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The Faerie Queene, Book I, Canto 2
by [?]


Who thereat wondrous wroth, the sleeping spark
Of native vertue gan eftsoones revive,
And at his haughtie helmet making mark, 165
So hugely stroke, that it the steele did rive,
And cleft his head. He tumbling downe alive,
With bloudy mouth his mother earth did kis.
Greeting his grave: his grudging[*] ghost did strive
With the fraile flesh; at last it flitted is, 170
Whither the soules do fly of men that live amis.


The Lady when she saw her champion fall,
Like the old ruines of a broken towre,
Staid not to waile his woefull funerall,
But from him fled away with all her powre; 175
Who after her as hastily gan scowre,
Bidding the Dwarfe with him to bring away
The Sarazins shield, signe of the conqueroure.
Her soone he overtooke, and bad to stay,
For present cause was none of dread her to dismay. 180


She turning backe with ruefull countenaunce,
Cride, Mercy mercy Sir vouchsafe to show
On silly Dame, subject to hard mischaunce,
And to your mighty will. Her humblesse low
In so ritch weedes and seeming glorious show, 185
Did much emmove his stout heroicke heart,
And said, Deare dame, your suddin overthrow
Much rueth me; but now put feare apart,
And tell, both who ye be, and who that tooke your part.


Melting in teares, then gan she thus lament; 190
The wretched woman, whom unhappy howre
Hath now made thrall to your commandement,
Before that angry heavens list to lowre,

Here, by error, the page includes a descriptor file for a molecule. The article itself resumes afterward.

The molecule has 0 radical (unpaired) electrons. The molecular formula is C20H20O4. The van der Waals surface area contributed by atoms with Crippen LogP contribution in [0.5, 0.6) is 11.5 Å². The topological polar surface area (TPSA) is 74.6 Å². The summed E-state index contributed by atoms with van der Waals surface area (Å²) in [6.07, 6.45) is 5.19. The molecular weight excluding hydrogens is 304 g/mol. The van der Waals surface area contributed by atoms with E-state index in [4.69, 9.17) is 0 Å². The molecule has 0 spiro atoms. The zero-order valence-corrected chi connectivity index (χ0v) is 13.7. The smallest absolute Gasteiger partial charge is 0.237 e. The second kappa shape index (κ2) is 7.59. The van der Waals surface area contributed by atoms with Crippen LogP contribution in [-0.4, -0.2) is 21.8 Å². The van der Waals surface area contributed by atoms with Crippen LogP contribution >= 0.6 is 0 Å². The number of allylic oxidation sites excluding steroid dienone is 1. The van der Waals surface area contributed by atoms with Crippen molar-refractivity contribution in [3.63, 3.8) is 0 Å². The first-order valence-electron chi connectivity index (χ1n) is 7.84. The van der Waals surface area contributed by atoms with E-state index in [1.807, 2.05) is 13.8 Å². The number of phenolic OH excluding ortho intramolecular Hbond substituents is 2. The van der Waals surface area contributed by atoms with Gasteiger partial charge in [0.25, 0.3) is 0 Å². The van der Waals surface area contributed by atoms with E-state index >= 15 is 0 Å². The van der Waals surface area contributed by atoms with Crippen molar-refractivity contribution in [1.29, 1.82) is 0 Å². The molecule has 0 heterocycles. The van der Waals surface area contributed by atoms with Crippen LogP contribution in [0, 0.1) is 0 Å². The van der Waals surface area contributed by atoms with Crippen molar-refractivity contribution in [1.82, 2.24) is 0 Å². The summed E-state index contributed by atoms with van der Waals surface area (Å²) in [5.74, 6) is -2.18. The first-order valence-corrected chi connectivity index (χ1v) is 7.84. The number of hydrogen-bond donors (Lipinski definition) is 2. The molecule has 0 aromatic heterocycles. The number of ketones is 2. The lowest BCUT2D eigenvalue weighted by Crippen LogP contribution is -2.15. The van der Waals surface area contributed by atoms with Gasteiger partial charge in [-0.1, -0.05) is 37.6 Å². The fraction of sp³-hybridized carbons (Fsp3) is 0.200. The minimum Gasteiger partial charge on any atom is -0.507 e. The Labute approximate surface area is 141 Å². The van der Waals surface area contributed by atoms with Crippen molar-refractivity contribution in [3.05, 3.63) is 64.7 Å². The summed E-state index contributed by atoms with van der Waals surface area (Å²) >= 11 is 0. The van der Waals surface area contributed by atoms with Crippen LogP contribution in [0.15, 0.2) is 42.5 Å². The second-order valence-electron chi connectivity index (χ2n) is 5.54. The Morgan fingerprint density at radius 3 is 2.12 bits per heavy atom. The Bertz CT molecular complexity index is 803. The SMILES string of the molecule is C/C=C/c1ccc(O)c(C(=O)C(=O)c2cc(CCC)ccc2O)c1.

And fortune false betraide me to your powre,
Was, (O what now availeth that I was!) 195
Borne the sole daughter of an Emperour,[*]
He that the wide West under his rule has,
And high hath set his throne, where Tiberis doth pas.


He in the first flowre of my freshest age,
Betrothed me unto the onely haire[*] 200
Of a most mighty king, most rich and sage;
Was never Prince so faithfull and so faire,
Was never Prince so meeke and debonaire;
But ere my hoped day of spousall shone,
My dearest Lord fell from high honours staire 205
Into the hands of his accursed fone,
And cruelly was slaine, that shall I ever mone.


His blessed body spoild of lively breath,
Was afterward, I know not how, convaid
And fro me hid: of whose most innocent death 210
When tidings came to me, unhappy maid,
O how great sorrow my sad soule assaid.
Then forth I went his woefull corse to find,
And many yeares throughout the world I straid,
A virgin widow, whose deepe wounded mind 215
With love long time did languish as the striken hind.